A man in an embroidered kaftan is attending to his daughter as she trots around pigeons and ibis under plane trees at the station’s entrance. She’s got curly black hair, just as he does. Suddenly he hoists her high upon his shoulders. Now she has a bird’s eye view. Bankstown, the platform sign says. I’m reminded of one of Aunty Fran Bodkin’s stories, told in The Plant Hunter. Aunty Fran is descended from D’harawal people of the Bidiagal clan; she’s a botanist and D’harawal knowledge-keeper. When Aunty Fran was three, she was taken from her family by a government agency. She ran away from her foster carers, and somehow found her way home. Aunty Fran recalls how as a child, her father would take her to Central Station. He’d make her memorise every train station in New South Wales, telling her: ‘Remember, if ever you get taken away…find a railway line. Once you find a railway line you’ll find a station, then hop on the train back to Central and walk home.’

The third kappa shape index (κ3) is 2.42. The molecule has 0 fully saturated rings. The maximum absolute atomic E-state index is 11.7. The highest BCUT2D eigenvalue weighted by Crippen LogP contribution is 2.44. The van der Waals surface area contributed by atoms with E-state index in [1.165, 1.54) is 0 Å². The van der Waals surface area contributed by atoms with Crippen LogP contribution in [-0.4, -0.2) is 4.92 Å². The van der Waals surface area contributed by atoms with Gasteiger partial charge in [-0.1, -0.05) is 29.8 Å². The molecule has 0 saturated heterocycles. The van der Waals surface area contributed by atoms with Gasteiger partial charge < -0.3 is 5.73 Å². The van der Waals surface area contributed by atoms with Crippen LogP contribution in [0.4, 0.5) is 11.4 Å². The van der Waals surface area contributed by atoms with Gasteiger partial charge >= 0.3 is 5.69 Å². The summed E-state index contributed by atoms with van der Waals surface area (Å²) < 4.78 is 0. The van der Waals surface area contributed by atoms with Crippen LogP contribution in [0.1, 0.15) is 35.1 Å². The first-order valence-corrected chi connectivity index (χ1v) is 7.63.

‘Why is life so tragic,’ asks Virginia Woolf, ‘so like a little strip of pavement over an abyss. I look down; I feel giddy; I wonder how I am ever to walk to the end.’ Do places care? Do pavements care?I watch ibis stalk humans along the path to the station. Their black, hair-clip beaks snap fearlessly between commuters’ legs. Arecent Finnish study suggests that children to-ing and fro-ing from school become ‘entangled’ with the pavements beneath their feet. Social geographer Kim Kullman observes that such child-pavement ‘entanglements’ give rise to animal patting, collecting of stray bottles, and taking care of other children at zebra crossings. Children become intermingled with their surroundings, in a relational caring where listening, observing and touching connects place-dwellers in a habitus of care.